For success South Africa must be governed with a light hand

Author: Eustace Davie, is a director of the Free Market Foundation. 

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This article was first published by Business Day on 4 May 2023 

For success South Africa must be governed with a light hand

Reflected in the surveys of the world’s most successful economic systems we find that, without fail, their economies are governed with a light hand. We find in them deliberate efforts to remove any government heavy-handedness from economic activity. The purpose is to allow enterprising entrepreneurs to innovate and employ the country’s human and material resources to the best advantage of all concerned. The results have been spectacularly successful and worthy of emulation by all politicians who care about the health, welfare and happiness of the people who have elected them.

South Africa should seriously consider a Hong Kong-style “hands-off” policy. Hong Kong resolved a greater unemployment problem than the one that now faces South Africa and at the same time grew its economy at an astonishing rate. In four decades, that tiny territory was transformed from a poverty-stricken British colony into an economic powerhouse with 37 per cent higher per capita incomes than the citizens of Britain.

A policy of “positive non-interventionism”!
The British administration of Hong Kong adopted an economic “doctrine of positive non-interventionism” which allowed the citizens to prosper, as they never would have done if British taxes, labour laws, and other legislation had been applied in the territory.

Hong Kong maintained a low flat rate tax (15% and now 10%) on business profits and income from employment (after generous deductions). They declined to implement the PAYE system of upfront taxes, and excluded dividends and foreign earnings from taxable income. There was no capital gains tax and import and export duties were abolished. A currency board issued the Hong Kong dollar, maintaining a fixed rate of exchange with the US dollar, with one hundred per cent foreign currency reserves backing the Hong Kong dollar.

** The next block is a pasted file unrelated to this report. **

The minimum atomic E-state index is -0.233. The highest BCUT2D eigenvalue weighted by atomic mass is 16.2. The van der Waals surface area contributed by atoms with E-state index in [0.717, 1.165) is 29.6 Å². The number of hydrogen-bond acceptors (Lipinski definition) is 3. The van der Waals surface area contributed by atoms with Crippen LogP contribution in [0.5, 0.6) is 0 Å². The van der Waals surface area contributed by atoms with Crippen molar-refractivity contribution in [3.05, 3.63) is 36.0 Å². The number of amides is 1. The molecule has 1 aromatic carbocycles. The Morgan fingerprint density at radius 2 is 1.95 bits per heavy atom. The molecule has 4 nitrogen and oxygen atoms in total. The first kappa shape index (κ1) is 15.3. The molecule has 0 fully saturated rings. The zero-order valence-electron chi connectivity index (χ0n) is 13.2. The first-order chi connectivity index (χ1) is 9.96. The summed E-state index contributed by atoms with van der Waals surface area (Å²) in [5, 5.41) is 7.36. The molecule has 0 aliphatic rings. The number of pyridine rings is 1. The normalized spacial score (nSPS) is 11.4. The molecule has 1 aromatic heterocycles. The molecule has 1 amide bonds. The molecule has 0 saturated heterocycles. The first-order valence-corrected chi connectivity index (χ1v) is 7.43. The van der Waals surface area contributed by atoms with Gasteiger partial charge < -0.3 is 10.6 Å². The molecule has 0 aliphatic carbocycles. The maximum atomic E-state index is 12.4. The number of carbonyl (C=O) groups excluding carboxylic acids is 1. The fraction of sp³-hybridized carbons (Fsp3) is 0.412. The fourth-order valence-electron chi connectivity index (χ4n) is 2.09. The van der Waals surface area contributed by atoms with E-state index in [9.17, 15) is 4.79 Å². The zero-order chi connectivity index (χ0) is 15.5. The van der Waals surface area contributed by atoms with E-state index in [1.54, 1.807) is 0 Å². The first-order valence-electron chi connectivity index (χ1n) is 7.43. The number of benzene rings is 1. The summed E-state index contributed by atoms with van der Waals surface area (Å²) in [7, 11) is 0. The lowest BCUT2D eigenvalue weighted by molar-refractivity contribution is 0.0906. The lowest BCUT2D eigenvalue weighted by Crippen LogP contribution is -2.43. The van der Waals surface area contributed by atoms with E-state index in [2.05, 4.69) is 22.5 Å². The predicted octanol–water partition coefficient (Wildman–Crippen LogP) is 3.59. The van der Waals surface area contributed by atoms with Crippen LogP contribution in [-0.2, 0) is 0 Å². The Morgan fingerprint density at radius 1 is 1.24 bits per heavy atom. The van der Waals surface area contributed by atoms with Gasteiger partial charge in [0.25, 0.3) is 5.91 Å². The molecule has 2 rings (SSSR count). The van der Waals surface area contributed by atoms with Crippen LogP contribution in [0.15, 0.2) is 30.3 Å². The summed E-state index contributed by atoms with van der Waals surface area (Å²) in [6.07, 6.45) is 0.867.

Positive non-interventionism meant keeping government out of people’s wallets and lives as far as possible. Returning deportees who had fled Hong Kong during the Japanese occupation, refugees and immigrants flooded into Hong Kong and increased the population from 600,000 to 3.2 million between 1945 and 1961. Many of these people were poverty-stricken, housed in shacks, or on boats in the harbour, or otherwise in cramped one-room apartments in high-rise buildings erected by the government. All and sundry urged the government to halt the immigration and even to send refugees back to the countries from which they had fled, but the government refused to do so.

From mass unemployment to labour shortages!
There were no jobs in the colony for these additional people, but enterprising entrepreneurs soon looked for ways to employ all this available labour. Observers considered what resulted to be “exploitation” and were appalled. Hong Kong became famous for the low-cost goods the refugees made in their homes, churning out millions of items such as miniature trinkets and toys made with moulds and molten plastic.